Willing and Able

December 23, 2015 at 11:09 am 1 comment

File_JordanWhen Penn State launched a program for disabled and physically challenged athletes at Penn State, she felt verbiage was important. “We came up with the idea to call it Ability Athletics,” says Teri Jordan, who started the program in 1999 with then-Athletic Director Tim Curley ’76. “Instead of focusing on what you don’t have, focus on what you do have. Ability Athletics is giving an opportunity for physically challenged Penn Staters to have an opportunity to participate in sport and competition and reach it to the highest level that they can possibly take themselves.”

Today the program offers opportunities in wheelchair basketball, track and field, swimming and weight lifting. Jordan also is looking to add triathlon to the mix. And, for the first time, the sports will also be featured in events sanctioned by the Eastern College Athletic Conference.

Although the program wasn’t launched at Penn State until Jordan was well into her professional career, the seed was planted back in her undergraduate days at San Jose State. As a volunteer with Special Olympics and other similar programs on campus, she often worked with disabled athletes and others with physical challenges.

She remembers teaching a young boy in a wheelchair how to swim. To this day she gets choked up recalling the day he was able to first move around in a pool without a wheelchair: “He was so excited about being able to move for the first time,” she says. “He looked up at the trophies and said, ‘Do you think I could win those?’ I tear up just thinking about it right now. I said yes, and at that point I knew that people like myself had to make those opportunities for them, and if I did that, of course yes would be the answer for him.”

Jordan displays a similar passion toward her current athletes, around 15 at the moment—a number she is always looking to increase, as more and more athletes find out about Penn State’s programs. We caught up with the coach late last fall, as she supervised a practice for Brett Gravatt, Baren Berg, a former wrestler who was injured during a deployment, and a handful of other athletes.

Penn Stater: How busy are you with the Ability Athletics program?
Teri Jordan: We are really busy. October was tremendously busy with the program with Diversity Awareness Month. Every weekend we were busy. (Also this year) the ECAC Conference is now putting in three events for disability into the conference: swimming, track and field, and wheelchair basketball, and we have all three programs. I have only one swimmer, but maybe Brett will be my second swimmer. … We have a lot of quality athletes and we have a lot that are just participating to be the very best they can be.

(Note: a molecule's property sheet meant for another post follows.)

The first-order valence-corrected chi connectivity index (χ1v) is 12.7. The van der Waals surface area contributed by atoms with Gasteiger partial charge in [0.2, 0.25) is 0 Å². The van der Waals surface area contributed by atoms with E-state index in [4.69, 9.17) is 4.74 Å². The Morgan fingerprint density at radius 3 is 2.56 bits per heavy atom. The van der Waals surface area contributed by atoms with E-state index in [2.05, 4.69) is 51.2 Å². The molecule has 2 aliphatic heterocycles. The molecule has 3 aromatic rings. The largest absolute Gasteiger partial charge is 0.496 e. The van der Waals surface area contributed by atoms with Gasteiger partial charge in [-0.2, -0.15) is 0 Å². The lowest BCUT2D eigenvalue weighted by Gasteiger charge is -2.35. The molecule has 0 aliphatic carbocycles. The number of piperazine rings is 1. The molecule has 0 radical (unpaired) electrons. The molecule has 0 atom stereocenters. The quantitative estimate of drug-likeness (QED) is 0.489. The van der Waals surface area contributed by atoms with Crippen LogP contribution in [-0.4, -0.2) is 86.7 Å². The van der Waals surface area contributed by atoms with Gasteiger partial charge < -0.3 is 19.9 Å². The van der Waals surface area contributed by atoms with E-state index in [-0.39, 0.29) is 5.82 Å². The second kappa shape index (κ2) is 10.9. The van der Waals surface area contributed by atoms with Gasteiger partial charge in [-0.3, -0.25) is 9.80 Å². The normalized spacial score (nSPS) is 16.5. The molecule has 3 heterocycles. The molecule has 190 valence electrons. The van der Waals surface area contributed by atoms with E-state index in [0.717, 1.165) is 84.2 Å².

PS: What role did Penn State play in getting the ECAC to adopt sports into the conference?
TJ: Hopefully we will be the leaders of it since this is the first year. I, myself, have met with all the ECAC head people. … What they’re going to do is integrate us right into the able-bodied track meet. And the able-bodied swim meet. So it’s not a matter of when—it’s happening. It’s just a matter of how many other schools will be there. We’re one of the leading programs in the country for track and field. University of Illinois has more wheelchair track runners. They have no field events. We’d probably kill them with all the field event points but they’d kill us with all the wheelchair track events. So at this point I don’t know if Illinois or us would win. And I understand Illinois is coming into the ECAC next year, just because they want to compete against us.

PS: Do you ever see a day where this is incorporated into Big Ten?
TJ: Oh, yeah. I think that’s probably in the next two years.

PS: How do athletes get to the program?
TJ: (One way is) we went to the junior national event last year with Brett, because Brett’s so young. … At that junior national meet, we met all the top junior high school athletes in the county.

PS: What is biggest hurdle to overcome with athletes and potential athletes?
TJ: I don’t have any that think it’s too hard. All these guys want an opportunity to compete. It may be tough on them, but if they want to get good they’re gonna work hard.

PS: What kind of feedback do you get from families of these athletes?
TJ: They seem to just see a difference in how happy their athletes are and all that. They’re very pleased with where they’re at.

PS: Do you ever think of your role in their rehabilitation and recovery?
TJ: They inspire me. I could retire age-wise and years of service, but I’ve always wondered why people paid me, because I come to play instead of work. But there’s days when I know it’s work. But they inspire me every day.

—B.J. Reyes, associate editor



Entry filed under: Athletics, From the Magazine, Uncategorized. Tags: , , , , , .

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